The alternative information risk option is to trust my ability to identify support and resistance levels via volume profile, fibs, swing hi/lows and simply enter with limits as close as possible to the level. This then gives me an option to keep my stop at an area where I know I'll be wrong and can also mean that I can take a part off after the bounce off the level moving my position to break even if I take a full stop out and means I can sit back and let the 2nd part develop with less stress.

That's the idea. The problem with the information risk option is that it does generally require a higher level of experience and analysis to consistently choose the levels where there will be a bounce.

My problem lately with using price risk is that I keep getting stopped out but then immediately re-enter because the trade is still valid - this then sometimes happens 4 or 5 times in the same setup when I could have been in the one trade and already taken 1/2 off waiting patiently for part two to hit my target.

EDIT: It occurred to me after writing this that maybe my stops are simply too tight.. Hmmmmm


Last edited by fibfisherman; June 21st, 2012 at 10:43 PM.
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  #16 (permalink)
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Wanted to share the origins of this phrase "Price risk vs Information risk", as per @futuretrader:


futuretrader View Post
No, the distinction comes from Justin Mamis' excellent book, The Nature of Risk: Stock Market Survival and the Meaning of Life.
Amazon.com: The Nature of Risk (Fraser Publishing Library) (Contrary Opinion Library) (9780870341328): Justin Mamis: Books

I believe FT71 recommends it on his website as well.

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  #17 (permalink)
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I went ahead and bought the book

Amazon.com: The Nature of Risk (Fraser Publishing Library) (Contrary Opinion Library) (9780870341328): Justin Mamis: Books

Since I am always looking for books on risk, and it received excellent reviews. I plan to read the Keppler book on Profile's that I've been discussing in the VP thread first, but will try to come back and share some thoughts on Justin Mami's book afterwards.

@Fat Tails, have you read this book? You have the biggest library of anyone I know.

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  #18 (permalink)
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[QUOTE
My problem lately with using price risk is that I keep getting stopped out but then immediately re-enter because the trade is still valid - this then sometimes happens 4 or 5 times in the same setup
QUOTE]

One of the little nuggets I picked up from FT71's webinars is that you have to define how many time you have to be wrong in one direction for you to concede that maybe you are trading against the major move. So in your case, don't you think 4-5 times entering a trade in the same direction and getting stopped out is an indication of "maybe I shouldn't be going long/short?"

Just my 2 cents.

Kulu

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fibfisherman View Post
My problem lately with using price risk is that I keep getting stopped out but then immediately re-enter because the trade is still valid - this then sometimes happens 4 or 5 times in the same setup when I could have been in the one trade and already taken 1/2 off waiting patiently for part two to hit my target.

EDIT: It occurred to me after writing this that maybe my stops are simply too tight.. Hmmmmm

If you get stopped and immediately re-enter the same direction, then your stop is in the wrong place. If the trade is still valid enough for you to immediately re-enter, then the trade is still valid enough for you to have not exited in the first place.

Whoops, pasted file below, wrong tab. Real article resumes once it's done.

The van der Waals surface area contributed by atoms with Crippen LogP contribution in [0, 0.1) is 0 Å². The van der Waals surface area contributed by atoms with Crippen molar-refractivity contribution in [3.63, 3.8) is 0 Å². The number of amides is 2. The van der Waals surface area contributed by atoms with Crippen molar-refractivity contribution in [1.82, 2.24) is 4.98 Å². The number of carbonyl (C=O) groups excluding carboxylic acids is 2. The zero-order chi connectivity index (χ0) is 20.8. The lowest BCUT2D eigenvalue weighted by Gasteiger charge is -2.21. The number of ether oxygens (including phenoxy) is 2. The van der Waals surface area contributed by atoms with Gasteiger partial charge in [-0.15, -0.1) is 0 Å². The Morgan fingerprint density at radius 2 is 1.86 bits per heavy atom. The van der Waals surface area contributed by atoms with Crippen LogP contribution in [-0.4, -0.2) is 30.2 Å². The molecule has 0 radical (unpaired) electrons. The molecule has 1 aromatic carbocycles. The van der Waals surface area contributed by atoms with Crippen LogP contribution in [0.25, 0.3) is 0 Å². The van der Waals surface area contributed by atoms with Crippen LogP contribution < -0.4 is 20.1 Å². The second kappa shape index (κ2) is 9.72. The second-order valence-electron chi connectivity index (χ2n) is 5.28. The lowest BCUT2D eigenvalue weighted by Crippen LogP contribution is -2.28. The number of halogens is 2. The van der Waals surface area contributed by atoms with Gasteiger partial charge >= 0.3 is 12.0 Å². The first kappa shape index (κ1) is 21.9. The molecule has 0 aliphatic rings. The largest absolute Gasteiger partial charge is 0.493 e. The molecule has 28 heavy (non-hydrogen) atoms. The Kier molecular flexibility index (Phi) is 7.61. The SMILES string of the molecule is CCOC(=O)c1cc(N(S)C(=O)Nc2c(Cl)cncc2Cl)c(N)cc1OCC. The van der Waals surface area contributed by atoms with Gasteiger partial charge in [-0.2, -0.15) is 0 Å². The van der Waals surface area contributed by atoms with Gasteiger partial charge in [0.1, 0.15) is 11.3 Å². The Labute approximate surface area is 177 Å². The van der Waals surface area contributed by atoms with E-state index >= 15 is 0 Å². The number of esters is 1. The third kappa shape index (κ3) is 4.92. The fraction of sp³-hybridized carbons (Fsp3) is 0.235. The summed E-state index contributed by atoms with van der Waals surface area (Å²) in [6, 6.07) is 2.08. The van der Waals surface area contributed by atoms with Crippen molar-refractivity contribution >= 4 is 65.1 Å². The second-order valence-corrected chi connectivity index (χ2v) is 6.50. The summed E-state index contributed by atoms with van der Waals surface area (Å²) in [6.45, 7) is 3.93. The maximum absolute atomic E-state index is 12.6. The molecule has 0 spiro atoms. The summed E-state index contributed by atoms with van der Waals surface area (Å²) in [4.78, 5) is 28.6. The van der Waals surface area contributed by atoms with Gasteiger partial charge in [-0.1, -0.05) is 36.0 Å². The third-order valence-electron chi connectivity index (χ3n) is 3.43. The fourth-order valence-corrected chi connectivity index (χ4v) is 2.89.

Too many people set a static stop like "10 ticks" because of a pain threshold. Market couldn't give a flip about that. Your stop should be set to the point where the trade idea is no longer valid, and you will admit that the original trade direction was wrong. You certainly don't want to re-enter immediately in the same direction.

You probably are not practicing patience with your entries, and are trading in the middle of no where instead of having price come to you. This means your stops are asymmetric to your target, the wrong way.

The other possibility is that your trading the wrong product or class of products, with the wrong position size, and you feel that you have to have this small stop because of the amount of $$$ on the line. The solution would be to risk no more than 1% of your account with any single trade, and to adjust your product/class/size so that you can do this. This might mean stop trading futures, or at the very least, only trade micro CME FX.

Last, a lot of traders go and trade smaller and smaller charts, trying to minimize the pain of a stop. They view big chart = big stop, small chart = small stop. The problem is, small chart = noise, random movement, much harder to execute an edge on a smaller chart in my opinion. Solution (imo) is to trade a bigger chart, bigger time frame, with smaller size, or if needed a different product class (micro's, spot forex, etf's, whatever) to maintain the 1% risk maximum.

Mike

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  #20 (permalink)
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Big Mike View Post
I went ahead and bought the book

Amazon.com: The Nature of Risk (Fraser Publishing Library) (Contrary Opinion Library) (9780870341328): Justin Mamis: Books

Since I am always looking for books on risk, and it received excellent reviews. I plan to read the Keppler book on Profile's that I've been discussing in the VP thread first, but will try to come back and share some thoughts on Justin Mami's book afterwards.

@Fat Tails, have you read this book? You have the biggest library of anyone I know.

Mike

@Big Mike: No I have not read this book.